Getting to Porto di Milazzo is easy as it’s in the centre of town. If you are coming by train from Palermo or Messina then you’ll need to take bus number 2 into town.

See the location of the port here here

Stromboli Tour
Hiking Stromboli Volcano

Dangers

It should come as no surprise that travelling to an active volcano does come with some inherent risks. With this in mind, it’s important that you have a good insurance policy in place.

When hiking the volcano you should only do so as part of an authorised guided tour which includes safety gear such as a helmet, flashlight and experienced guide.

Do not attempt to hike up to the crater on your own as this is basically suicidal.

Our partners at SafetyWing are able to provide insurance cover even if you’ve already left for your trip. You can get a free, no-obligation quote here.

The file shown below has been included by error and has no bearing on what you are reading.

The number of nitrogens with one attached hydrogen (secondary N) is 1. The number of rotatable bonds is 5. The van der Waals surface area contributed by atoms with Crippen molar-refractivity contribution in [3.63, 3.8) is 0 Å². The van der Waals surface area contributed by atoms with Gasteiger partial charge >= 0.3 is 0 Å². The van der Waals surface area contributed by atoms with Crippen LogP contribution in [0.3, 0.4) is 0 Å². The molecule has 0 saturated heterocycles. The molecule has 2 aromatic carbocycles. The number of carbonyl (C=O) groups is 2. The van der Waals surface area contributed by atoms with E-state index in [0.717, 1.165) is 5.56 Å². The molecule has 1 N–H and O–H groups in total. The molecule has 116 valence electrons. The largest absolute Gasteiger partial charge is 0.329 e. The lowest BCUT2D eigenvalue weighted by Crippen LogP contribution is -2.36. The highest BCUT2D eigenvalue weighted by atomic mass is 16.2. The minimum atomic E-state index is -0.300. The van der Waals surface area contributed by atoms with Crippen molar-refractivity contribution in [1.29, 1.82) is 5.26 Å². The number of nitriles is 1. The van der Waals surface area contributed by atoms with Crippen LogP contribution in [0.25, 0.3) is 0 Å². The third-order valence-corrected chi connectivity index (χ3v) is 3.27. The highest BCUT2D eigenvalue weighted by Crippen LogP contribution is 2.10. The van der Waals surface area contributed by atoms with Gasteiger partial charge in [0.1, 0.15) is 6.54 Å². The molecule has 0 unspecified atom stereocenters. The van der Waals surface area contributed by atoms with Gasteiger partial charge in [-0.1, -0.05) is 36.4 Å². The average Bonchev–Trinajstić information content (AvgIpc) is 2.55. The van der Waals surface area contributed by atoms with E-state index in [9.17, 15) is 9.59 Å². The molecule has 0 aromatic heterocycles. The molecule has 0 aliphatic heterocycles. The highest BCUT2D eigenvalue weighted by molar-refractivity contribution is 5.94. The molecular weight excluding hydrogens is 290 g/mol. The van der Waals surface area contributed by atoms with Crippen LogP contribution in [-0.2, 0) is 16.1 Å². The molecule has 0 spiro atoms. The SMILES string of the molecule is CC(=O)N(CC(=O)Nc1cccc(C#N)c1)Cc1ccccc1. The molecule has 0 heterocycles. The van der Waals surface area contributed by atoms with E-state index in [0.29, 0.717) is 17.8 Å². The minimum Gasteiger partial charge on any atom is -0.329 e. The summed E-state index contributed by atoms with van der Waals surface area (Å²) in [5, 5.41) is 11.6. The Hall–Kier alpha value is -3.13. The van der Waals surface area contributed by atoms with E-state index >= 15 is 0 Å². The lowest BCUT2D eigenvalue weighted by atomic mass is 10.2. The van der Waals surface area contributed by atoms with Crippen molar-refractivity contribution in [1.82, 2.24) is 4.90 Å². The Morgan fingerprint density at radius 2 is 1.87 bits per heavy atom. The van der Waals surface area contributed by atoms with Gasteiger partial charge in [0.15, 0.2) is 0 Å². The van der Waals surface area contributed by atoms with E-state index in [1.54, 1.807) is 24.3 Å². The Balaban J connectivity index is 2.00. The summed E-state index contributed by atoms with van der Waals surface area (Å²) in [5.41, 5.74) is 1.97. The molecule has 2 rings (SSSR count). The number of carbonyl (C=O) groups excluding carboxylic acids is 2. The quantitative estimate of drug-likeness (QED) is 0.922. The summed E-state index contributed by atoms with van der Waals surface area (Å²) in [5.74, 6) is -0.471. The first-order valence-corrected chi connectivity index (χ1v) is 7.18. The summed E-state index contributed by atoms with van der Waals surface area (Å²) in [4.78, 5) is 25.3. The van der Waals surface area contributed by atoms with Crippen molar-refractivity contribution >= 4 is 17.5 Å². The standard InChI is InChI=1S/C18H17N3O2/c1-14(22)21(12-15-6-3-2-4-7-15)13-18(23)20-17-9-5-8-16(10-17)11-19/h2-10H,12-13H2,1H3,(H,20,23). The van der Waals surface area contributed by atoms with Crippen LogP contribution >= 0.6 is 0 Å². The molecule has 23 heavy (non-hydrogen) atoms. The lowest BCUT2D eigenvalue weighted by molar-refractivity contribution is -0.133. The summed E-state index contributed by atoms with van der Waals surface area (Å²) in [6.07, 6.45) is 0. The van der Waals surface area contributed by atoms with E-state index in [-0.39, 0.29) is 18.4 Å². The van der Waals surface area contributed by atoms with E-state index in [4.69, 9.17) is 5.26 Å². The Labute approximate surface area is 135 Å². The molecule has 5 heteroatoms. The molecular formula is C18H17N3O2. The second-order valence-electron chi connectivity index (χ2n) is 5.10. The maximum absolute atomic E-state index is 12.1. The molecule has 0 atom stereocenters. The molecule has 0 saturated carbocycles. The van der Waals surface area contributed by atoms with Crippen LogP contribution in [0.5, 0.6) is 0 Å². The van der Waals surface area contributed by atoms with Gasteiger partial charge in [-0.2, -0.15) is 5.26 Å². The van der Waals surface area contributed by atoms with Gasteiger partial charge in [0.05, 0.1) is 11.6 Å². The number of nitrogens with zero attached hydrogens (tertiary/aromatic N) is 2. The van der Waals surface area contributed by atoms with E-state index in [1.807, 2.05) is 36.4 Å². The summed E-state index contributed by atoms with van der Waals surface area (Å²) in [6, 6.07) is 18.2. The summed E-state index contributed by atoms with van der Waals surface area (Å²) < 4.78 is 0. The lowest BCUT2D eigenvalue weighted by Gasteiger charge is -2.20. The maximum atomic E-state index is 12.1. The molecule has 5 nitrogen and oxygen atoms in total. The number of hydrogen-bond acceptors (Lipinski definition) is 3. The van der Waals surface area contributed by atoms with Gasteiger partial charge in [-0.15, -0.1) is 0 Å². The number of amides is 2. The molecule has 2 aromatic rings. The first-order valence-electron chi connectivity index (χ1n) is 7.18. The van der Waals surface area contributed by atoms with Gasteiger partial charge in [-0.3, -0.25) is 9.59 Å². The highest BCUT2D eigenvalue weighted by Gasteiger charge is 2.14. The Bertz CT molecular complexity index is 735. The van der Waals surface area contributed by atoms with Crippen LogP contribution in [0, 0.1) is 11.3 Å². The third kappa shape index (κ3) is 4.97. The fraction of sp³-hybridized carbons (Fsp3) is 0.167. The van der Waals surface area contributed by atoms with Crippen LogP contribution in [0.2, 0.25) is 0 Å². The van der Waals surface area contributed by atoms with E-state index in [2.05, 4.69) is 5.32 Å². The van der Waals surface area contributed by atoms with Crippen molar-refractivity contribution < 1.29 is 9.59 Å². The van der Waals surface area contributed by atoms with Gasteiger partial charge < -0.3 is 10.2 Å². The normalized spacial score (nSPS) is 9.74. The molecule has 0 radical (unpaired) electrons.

Stromboli Hotels

There are plenty of Stromboli hotels, apartments and rooms for rent for overnight or longer stays. Below is a small selection for each price range.

Budget: Case La Pergola

Mid-range: Hotel Ossidiana

Luxury: Il Gabbiano Relais

Apartment: Apartment Mareblu

Conclusion

Having spent an entire day discovering Panarea and walking around Stromboli was an experience I’ll cherish forever. The fact that I was able to witness some small eruptions made it all worthwhile. My only regret is not doing the Stromboli hike, but I will return and do it in the near future.

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About the author:

Steve Rohan is a writer from Essex, England. He has travelled to over 60 countries, lived in China and Hong Kong, and is now living the digital nomad life on the road.

Steve prefers “slow travel” and has covered much of Europe and Asia by train, bus and boat.

Where I am now: Turkey 🇹🇷